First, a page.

Bogota, Colombia, December 17, 2021 / TRAVELINDEX / The Centre for the Fourth Industrial Revolution and a multistakeholder community have developed a technology and governance framework for trustworthy and commercially sustainable public-private data exchanges in Colombia. This new public-private resource will give individuals greater control over how their data is used and serve as a means for responsible value creation.
The multistakeholder community comprises more than 150 business leaders, academics and policy-makers in 60 organizations from 25 countries. It was led by PwC Colombia, the Colombian government and the World Economic Forum’s Data for Common Purpose Initiative (DCPI).
Benefits of Data-Driven Economy
The group put together a framework that supports Colombia’s national digitization strategy as part of a broader effort to transition from a traditional to a data-driven economy as data exchanges will play a pivotal role in facilitating this transition. Creating a governance structure that makes them sustainable both technologically and ethically is essential.
With rising energy costs, disrupted supply chains and rising concern for the environment, the urgency and necessity to act on data-driven insights grows. Officials and private sector experts will focus their initial efforts to address the net-zero transition within the Colombian energy sector and apply utility-based, data-insight models to the energy sector. The insights and best practices will be applied in other sectors over time.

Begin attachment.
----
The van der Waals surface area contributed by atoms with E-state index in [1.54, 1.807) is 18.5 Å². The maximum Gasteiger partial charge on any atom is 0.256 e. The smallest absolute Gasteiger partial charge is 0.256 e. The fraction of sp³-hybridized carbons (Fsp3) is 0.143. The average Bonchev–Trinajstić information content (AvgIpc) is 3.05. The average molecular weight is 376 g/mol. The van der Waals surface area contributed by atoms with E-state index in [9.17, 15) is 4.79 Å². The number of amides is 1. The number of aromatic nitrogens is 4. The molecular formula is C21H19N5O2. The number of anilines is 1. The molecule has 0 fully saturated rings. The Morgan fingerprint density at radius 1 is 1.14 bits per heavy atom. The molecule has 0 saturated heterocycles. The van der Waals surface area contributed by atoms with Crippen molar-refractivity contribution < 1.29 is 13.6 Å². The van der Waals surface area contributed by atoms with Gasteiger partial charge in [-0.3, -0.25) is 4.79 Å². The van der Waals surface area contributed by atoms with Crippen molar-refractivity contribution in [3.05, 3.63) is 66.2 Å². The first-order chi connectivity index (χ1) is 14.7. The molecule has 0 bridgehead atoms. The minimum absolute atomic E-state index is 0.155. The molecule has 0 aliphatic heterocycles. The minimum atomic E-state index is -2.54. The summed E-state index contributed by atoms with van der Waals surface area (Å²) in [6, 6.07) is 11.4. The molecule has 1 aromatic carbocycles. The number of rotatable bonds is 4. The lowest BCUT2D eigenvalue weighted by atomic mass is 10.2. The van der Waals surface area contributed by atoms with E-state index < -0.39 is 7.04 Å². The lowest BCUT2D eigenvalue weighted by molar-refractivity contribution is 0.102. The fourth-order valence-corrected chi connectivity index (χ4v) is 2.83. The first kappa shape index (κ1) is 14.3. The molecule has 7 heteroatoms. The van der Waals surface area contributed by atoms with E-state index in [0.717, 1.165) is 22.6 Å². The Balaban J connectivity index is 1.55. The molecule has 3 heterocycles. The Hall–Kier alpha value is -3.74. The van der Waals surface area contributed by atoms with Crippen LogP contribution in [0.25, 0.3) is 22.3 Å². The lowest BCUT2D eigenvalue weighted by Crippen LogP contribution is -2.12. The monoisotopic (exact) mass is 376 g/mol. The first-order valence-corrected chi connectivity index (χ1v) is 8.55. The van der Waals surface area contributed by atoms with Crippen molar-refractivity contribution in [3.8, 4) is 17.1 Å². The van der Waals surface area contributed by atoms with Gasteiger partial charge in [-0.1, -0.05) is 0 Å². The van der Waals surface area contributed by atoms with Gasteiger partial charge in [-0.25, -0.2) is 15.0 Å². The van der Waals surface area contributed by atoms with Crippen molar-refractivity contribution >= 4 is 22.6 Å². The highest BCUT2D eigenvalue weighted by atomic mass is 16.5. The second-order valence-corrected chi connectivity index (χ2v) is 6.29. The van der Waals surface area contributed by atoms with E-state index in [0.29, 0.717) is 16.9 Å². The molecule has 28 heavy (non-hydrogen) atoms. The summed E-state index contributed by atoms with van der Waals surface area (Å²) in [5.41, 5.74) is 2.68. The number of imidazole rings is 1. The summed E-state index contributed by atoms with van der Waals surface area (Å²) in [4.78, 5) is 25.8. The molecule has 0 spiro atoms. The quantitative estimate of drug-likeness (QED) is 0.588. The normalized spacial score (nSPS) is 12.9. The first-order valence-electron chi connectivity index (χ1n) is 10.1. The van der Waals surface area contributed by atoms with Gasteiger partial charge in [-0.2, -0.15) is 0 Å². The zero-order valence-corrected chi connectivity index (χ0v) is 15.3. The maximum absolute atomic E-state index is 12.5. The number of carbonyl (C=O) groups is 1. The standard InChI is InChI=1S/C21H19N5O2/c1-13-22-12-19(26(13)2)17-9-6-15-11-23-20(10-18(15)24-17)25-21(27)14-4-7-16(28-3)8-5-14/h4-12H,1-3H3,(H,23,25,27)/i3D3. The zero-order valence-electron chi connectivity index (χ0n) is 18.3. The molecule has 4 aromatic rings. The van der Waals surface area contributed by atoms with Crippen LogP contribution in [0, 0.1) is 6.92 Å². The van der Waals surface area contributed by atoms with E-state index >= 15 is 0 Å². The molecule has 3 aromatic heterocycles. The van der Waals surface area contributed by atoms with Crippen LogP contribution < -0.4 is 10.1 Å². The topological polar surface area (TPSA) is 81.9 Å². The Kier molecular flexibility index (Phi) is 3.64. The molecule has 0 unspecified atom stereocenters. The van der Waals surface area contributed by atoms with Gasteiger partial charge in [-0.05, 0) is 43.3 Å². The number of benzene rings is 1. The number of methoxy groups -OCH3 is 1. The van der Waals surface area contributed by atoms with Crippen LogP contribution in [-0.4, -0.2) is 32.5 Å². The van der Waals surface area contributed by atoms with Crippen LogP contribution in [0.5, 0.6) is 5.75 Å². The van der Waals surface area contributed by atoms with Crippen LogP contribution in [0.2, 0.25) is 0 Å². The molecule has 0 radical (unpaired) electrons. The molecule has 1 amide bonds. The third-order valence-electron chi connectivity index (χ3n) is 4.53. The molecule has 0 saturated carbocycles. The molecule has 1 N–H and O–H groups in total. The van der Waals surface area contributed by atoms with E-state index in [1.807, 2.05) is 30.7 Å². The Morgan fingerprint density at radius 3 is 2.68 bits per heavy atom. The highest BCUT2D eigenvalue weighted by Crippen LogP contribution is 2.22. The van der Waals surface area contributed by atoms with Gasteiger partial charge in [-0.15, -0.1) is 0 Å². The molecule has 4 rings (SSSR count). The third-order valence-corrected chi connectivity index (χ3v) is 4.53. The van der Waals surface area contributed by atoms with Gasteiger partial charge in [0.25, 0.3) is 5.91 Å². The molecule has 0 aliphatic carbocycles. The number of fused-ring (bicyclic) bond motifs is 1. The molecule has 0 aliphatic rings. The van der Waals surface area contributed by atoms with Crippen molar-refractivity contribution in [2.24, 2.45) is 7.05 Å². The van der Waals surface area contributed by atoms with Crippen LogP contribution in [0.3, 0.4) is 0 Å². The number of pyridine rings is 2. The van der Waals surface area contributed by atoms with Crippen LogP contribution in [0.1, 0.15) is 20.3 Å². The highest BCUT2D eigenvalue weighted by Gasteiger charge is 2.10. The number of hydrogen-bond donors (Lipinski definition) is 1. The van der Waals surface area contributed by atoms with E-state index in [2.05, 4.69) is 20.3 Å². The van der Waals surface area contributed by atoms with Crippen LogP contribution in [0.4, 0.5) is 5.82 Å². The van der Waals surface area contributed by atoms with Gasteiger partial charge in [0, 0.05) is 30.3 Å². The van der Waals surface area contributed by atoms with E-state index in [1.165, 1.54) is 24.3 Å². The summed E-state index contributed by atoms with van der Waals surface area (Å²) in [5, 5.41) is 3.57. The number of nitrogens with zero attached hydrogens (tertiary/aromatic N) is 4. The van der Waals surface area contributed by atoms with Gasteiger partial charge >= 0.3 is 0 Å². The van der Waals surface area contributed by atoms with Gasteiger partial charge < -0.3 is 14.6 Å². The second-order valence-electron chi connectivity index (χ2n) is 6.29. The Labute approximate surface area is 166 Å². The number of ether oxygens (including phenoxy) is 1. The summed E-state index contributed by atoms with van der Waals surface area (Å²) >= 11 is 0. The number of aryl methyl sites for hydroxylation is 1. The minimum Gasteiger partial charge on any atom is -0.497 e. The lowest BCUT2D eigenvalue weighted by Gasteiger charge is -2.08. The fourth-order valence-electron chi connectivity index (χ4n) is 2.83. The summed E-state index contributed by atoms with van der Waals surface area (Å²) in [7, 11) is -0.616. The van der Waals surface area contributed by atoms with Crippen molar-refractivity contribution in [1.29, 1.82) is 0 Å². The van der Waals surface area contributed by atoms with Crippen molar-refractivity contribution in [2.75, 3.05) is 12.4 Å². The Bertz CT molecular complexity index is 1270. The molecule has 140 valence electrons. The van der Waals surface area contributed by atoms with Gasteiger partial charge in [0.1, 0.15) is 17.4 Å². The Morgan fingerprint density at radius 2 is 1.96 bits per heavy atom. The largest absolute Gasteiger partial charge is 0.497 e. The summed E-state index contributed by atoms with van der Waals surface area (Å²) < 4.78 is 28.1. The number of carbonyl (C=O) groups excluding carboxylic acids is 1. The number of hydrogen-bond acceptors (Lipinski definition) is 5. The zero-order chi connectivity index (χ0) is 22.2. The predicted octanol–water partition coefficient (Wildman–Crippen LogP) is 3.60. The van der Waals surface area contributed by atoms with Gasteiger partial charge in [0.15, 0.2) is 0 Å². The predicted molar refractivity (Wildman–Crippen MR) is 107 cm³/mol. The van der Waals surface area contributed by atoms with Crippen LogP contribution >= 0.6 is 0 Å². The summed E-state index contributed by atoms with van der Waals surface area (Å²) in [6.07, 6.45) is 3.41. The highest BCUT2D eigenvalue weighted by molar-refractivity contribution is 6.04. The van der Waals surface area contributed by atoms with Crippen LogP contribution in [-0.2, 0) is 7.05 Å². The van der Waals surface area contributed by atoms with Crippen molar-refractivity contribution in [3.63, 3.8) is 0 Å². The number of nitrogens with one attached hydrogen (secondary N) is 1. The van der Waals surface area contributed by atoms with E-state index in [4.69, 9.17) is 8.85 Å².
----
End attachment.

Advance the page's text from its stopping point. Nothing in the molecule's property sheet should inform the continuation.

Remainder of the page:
Toolkit for Meaningful Trust
One of the main challenges in implementing a sustainable, equitable and accountable data strategy for Colombia is strengthening trust in the use of data. According to the recent Fall 2021 Visa, Inc. Consumer Empowerment Study of the connected population in Colombia, only 9% of connected Colombians feel entirely in control of their data, and 89% want at least the option of more control over how their data is used. In response, with Visa International as a co-creator, a new toolkit was designed to strengthen trust via new consent mechanisms.
The DCPI aims to build meaningful trust with citizens by highlighting the importance of individuals’ consent to use personal data within public-private data exchanges. By providing a clear roadmap for policy-makers to co-design these collaborative exchanges, the underlying data economics can be addressed in the early design phase to ensure sustainable commercial value is created over time.
With the erosion of trust throughout the digital ecosystem – putting control back into the hands of the individuals has become a global priority. Clear, consistent and granular consent mechanisms are foundational for driving meaningful change in data-driven insights and the decisions that come from them. The mutual exchange of strategic digital assets and insights, such as carbon emissions and energy usage indicators combined with an underlying framework for strengthening and maintaining trust, is central to creating a sustainable and inclusive digital ecosystem.
In the first half of 2022, a toolkit will be published on strengthening trust through individual consent experience. The focus is on enhancing the consent of individuals in terms of how data is internally governed within an exchange, the commercial interactions with the user and the underlying technology architecture. The toolkit is being piloted by C4IR Colombia and the City of Medellín as they examine several models for public-private data exchanges in 2022.